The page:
Political News

US trade deficit shrinks, but it's still bigger than when Trump took office

Posted February 5, 2020 11:44 a.m. EST

— The US trade deficit shrank for the first time in six years in 2019 as President Donald Trump continued to ramp up his trade war with China.

The deficit in goods and services narrowed by 1.7% to $616.8 billion last year, the Census Bureau reported Wednesday.

Trump has pledged to narrow the deficit and bring manufacturing back to the United States. But the gap between exports and imports is still higher than when he took office. It's the second biggest gap since 2008.

Both imports, which Trump has hit with tariffs, and US exports, which have been hurt by other country's retaliatory tariffs, fell in 2019.

That was also true with China specifically, where the President's approach appears to have slowed trade. The goods trade deficit with China fell to $345.6 billion -- the lowest level since 2014.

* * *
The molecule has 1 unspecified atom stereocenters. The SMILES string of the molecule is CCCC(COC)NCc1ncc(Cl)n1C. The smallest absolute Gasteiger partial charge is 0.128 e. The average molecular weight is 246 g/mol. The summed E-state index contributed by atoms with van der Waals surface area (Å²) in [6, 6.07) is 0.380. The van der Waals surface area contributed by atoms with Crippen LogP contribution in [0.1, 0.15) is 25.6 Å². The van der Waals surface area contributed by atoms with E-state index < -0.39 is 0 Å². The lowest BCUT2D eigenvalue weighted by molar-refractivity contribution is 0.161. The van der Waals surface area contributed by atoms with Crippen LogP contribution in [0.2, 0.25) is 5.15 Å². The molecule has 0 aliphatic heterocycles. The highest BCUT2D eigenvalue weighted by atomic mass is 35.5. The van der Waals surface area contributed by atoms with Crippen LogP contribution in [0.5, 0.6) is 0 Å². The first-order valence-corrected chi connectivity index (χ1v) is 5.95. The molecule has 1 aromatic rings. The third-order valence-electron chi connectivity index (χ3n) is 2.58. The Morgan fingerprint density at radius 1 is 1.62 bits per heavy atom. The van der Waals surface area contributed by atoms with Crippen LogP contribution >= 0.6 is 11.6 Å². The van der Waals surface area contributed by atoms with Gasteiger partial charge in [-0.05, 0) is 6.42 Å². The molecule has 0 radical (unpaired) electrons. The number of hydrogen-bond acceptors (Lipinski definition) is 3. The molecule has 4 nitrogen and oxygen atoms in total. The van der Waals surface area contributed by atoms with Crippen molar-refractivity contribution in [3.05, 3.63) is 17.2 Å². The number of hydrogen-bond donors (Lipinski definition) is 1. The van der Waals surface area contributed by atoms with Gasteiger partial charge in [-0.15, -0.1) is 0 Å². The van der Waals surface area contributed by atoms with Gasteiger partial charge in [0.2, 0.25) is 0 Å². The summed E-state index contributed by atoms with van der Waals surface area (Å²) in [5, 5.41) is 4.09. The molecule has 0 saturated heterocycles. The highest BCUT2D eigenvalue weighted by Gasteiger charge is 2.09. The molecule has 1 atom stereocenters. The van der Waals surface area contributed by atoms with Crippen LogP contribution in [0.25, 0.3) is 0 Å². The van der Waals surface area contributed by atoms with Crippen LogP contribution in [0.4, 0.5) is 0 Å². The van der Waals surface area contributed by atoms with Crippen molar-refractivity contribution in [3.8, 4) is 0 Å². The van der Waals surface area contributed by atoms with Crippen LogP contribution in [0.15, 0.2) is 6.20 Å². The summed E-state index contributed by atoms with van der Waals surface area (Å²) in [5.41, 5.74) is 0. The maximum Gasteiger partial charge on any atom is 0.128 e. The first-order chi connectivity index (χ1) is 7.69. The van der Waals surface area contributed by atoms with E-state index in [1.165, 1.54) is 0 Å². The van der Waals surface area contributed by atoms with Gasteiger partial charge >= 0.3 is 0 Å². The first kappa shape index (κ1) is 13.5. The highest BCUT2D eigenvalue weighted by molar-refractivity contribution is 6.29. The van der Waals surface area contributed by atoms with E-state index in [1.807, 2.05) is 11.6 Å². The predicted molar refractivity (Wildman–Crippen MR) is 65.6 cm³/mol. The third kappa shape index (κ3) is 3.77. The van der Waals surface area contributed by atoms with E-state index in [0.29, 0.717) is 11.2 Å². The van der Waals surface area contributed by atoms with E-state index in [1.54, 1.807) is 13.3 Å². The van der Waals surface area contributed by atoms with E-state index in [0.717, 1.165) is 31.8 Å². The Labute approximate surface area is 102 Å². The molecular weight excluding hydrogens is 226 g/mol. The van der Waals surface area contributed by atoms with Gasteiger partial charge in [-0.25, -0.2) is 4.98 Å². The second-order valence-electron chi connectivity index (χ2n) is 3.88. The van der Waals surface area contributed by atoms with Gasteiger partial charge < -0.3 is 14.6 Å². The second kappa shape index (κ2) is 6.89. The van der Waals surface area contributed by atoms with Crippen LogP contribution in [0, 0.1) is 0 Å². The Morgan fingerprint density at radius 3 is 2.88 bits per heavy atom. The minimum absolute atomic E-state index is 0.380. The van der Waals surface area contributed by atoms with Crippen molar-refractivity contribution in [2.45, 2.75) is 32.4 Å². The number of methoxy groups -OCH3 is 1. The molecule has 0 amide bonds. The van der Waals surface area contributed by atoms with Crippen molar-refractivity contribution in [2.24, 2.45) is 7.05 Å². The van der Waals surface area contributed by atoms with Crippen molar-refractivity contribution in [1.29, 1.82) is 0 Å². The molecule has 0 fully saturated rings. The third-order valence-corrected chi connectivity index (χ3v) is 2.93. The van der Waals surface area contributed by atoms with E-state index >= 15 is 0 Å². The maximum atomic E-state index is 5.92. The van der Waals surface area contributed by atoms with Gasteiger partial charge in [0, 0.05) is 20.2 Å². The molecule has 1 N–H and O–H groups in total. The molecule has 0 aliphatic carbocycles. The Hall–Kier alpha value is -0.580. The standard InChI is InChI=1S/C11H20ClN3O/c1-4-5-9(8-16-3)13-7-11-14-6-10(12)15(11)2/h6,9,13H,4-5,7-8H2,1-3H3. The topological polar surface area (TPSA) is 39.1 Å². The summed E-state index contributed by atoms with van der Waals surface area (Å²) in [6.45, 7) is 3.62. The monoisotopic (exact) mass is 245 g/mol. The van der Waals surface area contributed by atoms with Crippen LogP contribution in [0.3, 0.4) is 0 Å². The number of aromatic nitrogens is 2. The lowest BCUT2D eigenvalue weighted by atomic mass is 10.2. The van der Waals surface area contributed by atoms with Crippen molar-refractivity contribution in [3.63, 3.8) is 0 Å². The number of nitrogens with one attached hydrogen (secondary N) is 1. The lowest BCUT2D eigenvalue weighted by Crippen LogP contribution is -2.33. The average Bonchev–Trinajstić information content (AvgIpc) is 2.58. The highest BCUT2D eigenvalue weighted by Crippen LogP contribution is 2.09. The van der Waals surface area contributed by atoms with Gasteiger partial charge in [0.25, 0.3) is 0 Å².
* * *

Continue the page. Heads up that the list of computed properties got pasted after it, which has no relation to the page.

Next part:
Imports of Chinese-made goods fell 16% last year. But American exporters also struggled to sell their goods to China and exports fell 11%.

Rather than bringing manufacturing back to the United States, some importers are shifting their suppliers to other countries, like Vietnam and South Korea. Imports from both places jumped last year.

Trade tensions between Washington and Beijing eased after the two parties signed a preliminary, "phase one" deal in January. It mandates that China increase its purchases of goods, services and agricultural products by $200 billion over the next two years, compared to 2017 levels.

But some analysts are skeptical those pledges will be met, especially because China has not agreed to lift the tariffs it has imposed on US-grown produce or manufactured goods that make them more expensive to Chinese importers than what they can buy from other countries.

Trump has left tariffs on about $370 billion of Chinese goods, or nearly two-thirds of what the United States imports from China. The taxes have raised the price for items such as baseball hats, luggage, bicycles, TVs, sneakers and a variety of materials used by American manufacturers.

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